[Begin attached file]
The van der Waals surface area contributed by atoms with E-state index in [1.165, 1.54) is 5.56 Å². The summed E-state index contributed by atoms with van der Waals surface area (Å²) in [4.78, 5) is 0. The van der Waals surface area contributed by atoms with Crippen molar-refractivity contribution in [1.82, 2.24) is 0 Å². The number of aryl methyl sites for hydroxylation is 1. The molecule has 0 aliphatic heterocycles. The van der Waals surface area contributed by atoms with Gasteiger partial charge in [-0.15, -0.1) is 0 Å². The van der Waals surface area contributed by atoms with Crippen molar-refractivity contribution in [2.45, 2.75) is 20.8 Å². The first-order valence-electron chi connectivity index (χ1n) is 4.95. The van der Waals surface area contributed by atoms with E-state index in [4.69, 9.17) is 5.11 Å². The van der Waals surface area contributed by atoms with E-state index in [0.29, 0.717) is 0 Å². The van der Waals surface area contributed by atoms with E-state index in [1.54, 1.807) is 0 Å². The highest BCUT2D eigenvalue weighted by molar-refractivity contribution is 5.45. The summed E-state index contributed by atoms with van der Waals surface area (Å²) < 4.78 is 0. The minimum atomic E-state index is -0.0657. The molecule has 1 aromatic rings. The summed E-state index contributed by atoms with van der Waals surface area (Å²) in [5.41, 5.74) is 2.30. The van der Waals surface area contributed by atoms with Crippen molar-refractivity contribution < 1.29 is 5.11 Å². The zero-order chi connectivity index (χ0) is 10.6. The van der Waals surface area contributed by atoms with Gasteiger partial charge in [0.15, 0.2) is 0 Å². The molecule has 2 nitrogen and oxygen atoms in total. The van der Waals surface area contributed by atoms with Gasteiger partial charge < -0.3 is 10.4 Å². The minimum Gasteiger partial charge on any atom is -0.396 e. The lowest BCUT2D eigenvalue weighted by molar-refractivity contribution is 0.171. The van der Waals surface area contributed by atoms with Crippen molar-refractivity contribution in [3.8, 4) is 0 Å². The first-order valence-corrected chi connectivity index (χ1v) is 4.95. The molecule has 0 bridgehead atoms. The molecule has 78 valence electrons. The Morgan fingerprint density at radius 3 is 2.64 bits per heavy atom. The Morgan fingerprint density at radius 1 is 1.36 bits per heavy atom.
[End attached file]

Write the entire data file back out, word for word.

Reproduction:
The van der Waals surface area contributed by atoms with E-state index in [1.165, 1.54) is 5.56 Å². The summed E-state index contributed by atoms with van der Waals surface area (Å²) in [4.78, 5) is 0. The van der Waals surface area contributed by atoms with Crippen molar-refractivity contribution in [1.82, 2.24) is 0 Å². The number of aryl methyl sites for hydroxylation is 1. The molecule has 0 aliphatic heterocycles. The van der Waals surface area contributed by atoms with Gasteiger partial charge in [-0.15, -0.1) is 0 Å². The van der Waals surface area contributed by atoms with Crippen molar-refractivity contribution in [2.45, 2.75) is 20.8 Å². The first-order valence-electron chi connectivity index (χ1n) is 4.95. The van der Waals surface area contributed by atoms with E-state index in [4.69, 9.17) is 5.11 Å². The van der Waals surface area contributed by atoms with E-state index in [0.29, 0.717) is 0 Å². The van der Waals surface area contributed by atoms with E-state index in [1.54, 1.807) is 0 Å². The highest BCUT2D eigenvalue weighted by molar-refractivity contribution is 5.45. The summed E-state index contributed by atoms with van der Waals surface area (Å²) < 4.78 is 0. The minimum atomic E-state index is -0.0657. The molecule has 1 aromatic rings. The summed E-state index contributed by atoms with van der Waals surface area (Å²) in [5.41, 5.74) is 2.30. The van der Waals surface area contributed by atoms with Crippen molar-refractivity contribution < 1.29 is 5.11 Å². The zero-order chi connectivity index (χ0) is 10.6. The van der Waals surface area contributed by atoms with Gasteiger partial charge in [0.15, 0.2) is 0 Å². The molecule has 2 nitrogen and oxygen atoms in total. The van der Waals surface area contributed by atoms with Gasteiger partial charge < -0.3 is 10.4 Å². The minimum Gasteiger partial charge on any atom is -0.396 e. The lowest BCUT2D eigenvalue weighted by molar-refractivity contribution is 0.171. The van der Waals surface area contributed by atoms with Crippen molar-refractivity contribution in [3.8, 4) is 0 Å². The first-order valence-corrected chi connectivity index (χ1v) is 4.95. The molecule has 0 bridgehead atoms. The molecule has 78 valence electrons. The Morgan fingerprint density at radius 3 is 2.64 bits per heavy atom. The Morgan fingerprint density at radius 1 is 1.36 bits per heavy atom.